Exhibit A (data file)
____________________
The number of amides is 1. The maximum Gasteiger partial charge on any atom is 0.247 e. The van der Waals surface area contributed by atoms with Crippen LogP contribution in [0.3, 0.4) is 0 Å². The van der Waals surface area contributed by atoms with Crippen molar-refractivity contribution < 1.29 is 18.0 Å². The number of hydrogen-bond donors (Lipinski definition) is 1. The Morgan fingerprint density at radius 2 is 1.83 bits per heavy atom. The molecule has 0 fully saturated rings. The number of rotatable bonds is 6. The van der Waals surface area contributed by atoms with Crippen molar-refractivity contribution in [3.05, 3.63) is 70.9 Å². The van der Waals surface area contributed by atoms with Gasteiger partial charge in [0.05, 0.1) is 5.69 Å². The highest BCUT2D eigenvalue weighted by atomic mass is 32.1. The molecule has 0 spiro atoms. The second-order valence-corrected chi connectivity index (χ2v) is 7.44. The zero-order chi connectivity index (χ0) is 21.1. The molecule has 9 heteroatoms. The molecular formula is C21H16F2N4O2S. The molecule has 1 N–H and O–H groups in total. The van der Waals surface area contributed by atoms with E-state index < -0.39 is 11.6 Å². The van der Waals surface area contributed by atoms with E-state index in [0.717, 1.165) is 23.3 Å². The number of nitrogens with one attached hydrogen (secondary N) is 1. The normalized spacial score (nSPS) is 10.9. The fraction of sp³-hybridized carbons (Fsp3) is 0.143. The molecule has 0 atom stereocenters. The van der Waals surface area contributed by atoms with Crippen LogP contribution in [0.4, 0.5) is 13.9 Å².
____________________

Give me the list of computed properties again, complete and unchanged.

The number of amides is 1. The maximum Gasteiger partial charge on any atom is 0.247 e. The van der Waals surface area contributed by atoms with Crippen LogP contribution in [0.3, 0.4) is 0 Å². The van der Waals surface area contributed by atoms with Crippen molar-refractivity contribution < 1.29 is 18.0 Å². The number of hydrogen-bond donors (Lipinski definition) is 1. The Morgan fingerprint density at radius 2 is 1.83 bits per heavy atom. The molecule has 0 fully saturated rings. The number of rotatable bonds is 6. The van der Waals surface area contributed by atoms with Crippen molar-refractivity contribution in [3.05, 3.63) is 70.9 Å². The van der Waals surface area contributed by atoms with Gasteiger partial charge in [0.05, 0.1) is 5.69 Å². The highest BCUT2D eigenvalue weighted by atomic mass is 32.1. The molecule has 0 spiro atoms. The second-order valence-corrected chi connectivity index (χ2v) is 7.44. The zero-order chi connectivity index (χ0) is 21.1. The molecule has 9 heteroatoms. The molecular formula is C21H16F2N4O2S. The molecule has 1 N–H and O–H groups in total. The van der Waals surface area contributed by atoms with E-state index < -0.39 is 11.6 Å². The van der Waals surface area contributed by atoms with E-state index in [0.717, 1.165) is 23.3 Å². The number of nitrogens with one attached hydrogen (secondary N) is 1. The normalized spacial score (nSPS) is 10.9. The fraction of sp³-hybridized carbons (Fsp3) is 0.143. The molecule has 0 atom stereocenters. The van der Waals surface area contributed by atoms with Crippen LogP contribution in [0.4, 0.5) is 13.9 Å².